It’s very easy. On a linux system I found it to be more difficult, mainly because of the lack of applications with a GUI. At the moment I don’t know where a guide for linux is available. If you find one out, please share

Note: Some people have raised questions about the legitimacy of the usb image available at daily cup of tech. I didn’t really think about that. It is *possible* that the image has malicious software in it. But then again, one could raise the same doubts regarding the iso. Whatever you choose, use at your own risk.
Note2: The author of the usb image has commented this post. I actually believe him.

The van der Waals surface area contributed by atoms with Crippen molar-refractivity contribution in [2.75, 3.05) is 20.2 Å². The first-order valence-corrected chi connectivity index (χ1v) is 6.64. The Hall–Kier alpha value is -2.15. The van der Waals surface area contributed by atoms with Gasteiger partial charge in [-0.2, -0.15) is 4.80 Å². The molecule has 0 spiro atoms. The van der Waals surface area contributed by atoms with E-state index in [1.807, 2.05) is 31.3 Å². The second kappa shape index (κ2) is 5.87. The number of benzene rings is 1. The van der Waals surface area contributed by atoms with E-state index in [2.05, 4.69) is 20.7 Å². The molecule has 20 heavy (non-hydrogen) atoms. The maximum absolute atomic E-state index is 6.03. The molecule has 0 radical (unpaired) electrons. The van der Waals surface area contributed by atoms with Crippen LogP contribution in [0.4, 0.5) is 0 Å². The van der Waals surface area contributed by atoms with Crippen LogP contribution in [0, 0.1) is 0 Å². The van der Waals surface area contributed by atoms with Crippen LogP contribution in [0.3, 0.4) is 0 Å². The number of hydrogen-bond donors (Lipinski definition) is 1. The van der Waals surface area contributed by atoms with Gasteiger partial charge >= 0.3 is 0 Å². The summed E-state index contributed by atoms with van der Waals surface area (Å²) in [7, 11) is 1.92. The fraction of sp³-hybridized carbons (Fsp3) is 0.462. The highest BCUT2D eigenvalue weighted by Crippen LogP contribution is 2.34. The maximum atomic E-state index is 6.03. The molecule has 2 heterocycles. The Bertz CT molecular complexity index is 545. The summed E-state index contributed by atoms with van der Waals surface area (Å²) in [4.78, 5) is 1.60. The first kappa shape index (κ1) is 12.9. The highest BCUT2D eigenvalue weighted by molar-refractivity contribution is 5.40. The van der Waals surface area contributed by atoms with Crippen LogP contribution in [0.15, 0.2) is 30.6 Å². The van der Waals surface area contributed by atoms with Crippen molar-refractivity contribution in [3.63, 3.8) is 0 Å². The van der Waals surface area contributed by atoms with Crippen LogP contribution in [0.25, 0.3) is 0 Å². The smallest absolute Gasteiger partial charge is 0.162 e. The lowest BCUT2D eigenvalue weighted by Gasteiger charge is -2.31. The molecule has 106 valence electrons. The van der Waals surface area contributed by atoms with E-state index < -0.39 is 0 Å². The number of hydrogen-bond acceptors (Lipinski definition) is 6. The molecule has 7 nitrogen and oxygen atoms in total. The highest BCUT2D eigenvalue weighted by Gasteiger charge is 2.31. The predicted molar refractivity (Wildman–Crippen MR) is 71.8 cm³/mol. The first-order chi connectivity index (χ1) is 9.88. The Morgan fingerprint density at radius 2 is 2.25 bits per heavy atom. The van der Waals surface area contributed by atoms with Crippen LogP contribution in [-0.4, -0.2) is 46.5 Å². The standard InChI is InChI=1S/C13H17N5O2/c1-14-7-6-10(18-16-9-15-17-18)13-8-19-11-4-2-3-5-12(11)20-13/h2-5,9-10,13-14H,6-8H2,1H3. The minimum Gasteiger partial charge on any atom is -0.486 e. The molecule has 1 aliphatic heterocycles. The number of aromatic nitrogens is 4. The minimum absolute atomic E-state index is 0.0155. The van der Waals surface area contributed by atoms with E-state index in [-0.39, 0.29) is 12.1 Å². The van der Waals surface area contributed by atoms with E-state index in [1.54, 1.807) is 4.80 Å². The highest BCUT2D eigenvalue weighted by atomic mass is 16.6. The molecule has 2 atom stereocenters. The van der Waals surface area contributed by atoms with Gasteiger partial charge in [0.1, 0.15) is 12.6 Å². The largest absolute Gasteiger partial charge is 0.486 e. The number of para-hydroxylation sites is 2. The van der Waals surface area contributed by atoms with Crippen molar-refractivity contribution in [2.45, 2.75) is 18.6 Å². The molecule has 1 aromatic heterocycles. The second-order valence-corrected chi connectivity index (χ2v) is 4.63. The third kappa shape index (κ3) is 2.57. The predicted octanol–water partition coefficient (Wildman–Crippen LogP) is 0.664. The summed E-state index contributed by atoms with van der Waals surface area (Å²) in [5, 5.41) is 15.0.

2. Make it lose some weight

Now that you’ve got a fresh install, you’ll notice that you only have 3.6GB of free disk space, meaning that over 4gigs of bullshit are installed. That’s way too much.

2.1 Uninstall useless crap

The best guide is available on macles.
Side note: On the portuguese aspire one, you delete the same locales as instructed on the blog.

2.2 Reduce the swap partition

The default swap partition on pretty much any linux distro, linpus included, is 1GB. It’s absolutely stupid, but

GParted screenshot

GParted screenshot

in this specific case is double stupid because:
-If you go beyond 50 megs of swap used, your system has the same performance of a 483 from 1991
-You only have 8 gigs of disk space

Since you can’t choose the size of the partition during the recovery procedure, you’ll have to do it now. The program you need to resize partitions is GParted, but the tricky part is that you can only mess with partitions this way if they aren’t mounted, meaning they can’t be in use.